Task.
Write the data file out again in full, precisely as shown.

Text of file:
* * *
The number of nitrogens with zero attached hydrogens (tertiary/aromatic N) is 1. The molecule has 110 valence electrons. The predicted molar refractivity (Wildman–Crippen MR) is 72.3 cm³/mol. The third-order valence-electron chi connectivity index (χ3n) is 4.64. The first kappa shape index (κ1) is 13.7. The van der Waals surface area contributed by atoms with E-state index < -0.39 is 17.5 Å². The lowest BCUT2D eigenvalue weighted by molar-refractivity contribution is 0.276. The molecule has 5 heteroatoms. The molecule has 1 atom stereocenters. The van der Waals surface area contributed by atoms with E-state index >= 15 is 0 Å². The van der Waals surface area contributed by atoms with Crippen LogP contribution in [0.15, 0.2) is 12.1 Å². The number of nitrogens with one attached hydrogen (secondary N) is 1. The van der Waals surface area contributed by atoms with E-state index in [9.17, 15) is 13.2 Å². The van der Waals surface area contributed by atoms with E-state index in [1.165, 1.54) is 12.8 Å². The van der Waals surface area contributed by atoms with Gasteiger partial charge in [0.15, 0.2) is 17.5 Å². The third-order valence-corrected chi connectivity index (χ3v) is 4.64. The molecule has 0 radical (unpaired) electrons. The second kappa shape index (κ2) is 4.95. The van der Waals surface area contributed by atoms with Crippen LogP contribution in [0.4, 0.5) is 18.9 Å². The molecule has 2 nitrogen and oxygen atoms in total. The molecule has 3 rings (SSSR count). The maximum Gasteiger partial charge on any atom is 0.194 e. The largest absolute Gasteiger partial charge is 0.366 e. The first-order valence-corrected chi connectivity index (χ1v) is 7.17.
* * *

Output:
The number of nitrogens with zero attached hydrogens (tertiary/aromatic N) is 1. The molecule has 110 valence electrons. The predicted molar refractivity (Wildman–Crippen MR) is 72.3 cm³/mol. The third-order valence-electron chi connectivity index (χ3n) is 4.64. The first kappa shape index (κ1) is 13.7. The van der Waals surface area contributed by atoms with E-state index < -0.39 is 17.5 Å². The lowest BCUT2D eigenvalue weighted by molar-refractivity contribution is 0.276. The molecule has 5 heteroatoms. The molecule has 1 atom stereocenters. The van der Waals surface area contributed by atoms with E-state index >= 15 is 0 Å². The van der Waals surface area contributed by atoms with Crippen LogP contribution in [0.15, 0.2) is 12.1 Å². The number of nitrogens with one attached hydrogen (secondary N) is 1. The van der Waals surface area contributed by atoms with E-state index in [9.17, 15) is 13.2 Å². The van der Waals surface area contributed by atoms with E-state index in [1.165, 1.54) is 12.8 Å². The van der Waals surface area contributed by atoms with Gasteiger partial charge in [0.15, 0.2) is 17.5 Å². The third-order valence-corrected chi connectivity index (χ3v) is 4.64. The molecule has 0 radical (unpaired) electrons. The second kappa shape index (κ2) is 4.95. The van der Waals surface area contributed by atoms with Crippen LogP contribution in [0.4, 0.5) is 18.9 Å². The molecule has 2 nitrogen and oxygen atoms in total. The molecule has 3 rings (SSSR count). The maximum Gasteiger partial charge on any atom is 0.194 e. The largest absolute Gasteiger partial charge is 0.366 e. The first-order valence-corrected chi connectivity index (χ1v) is 7.17.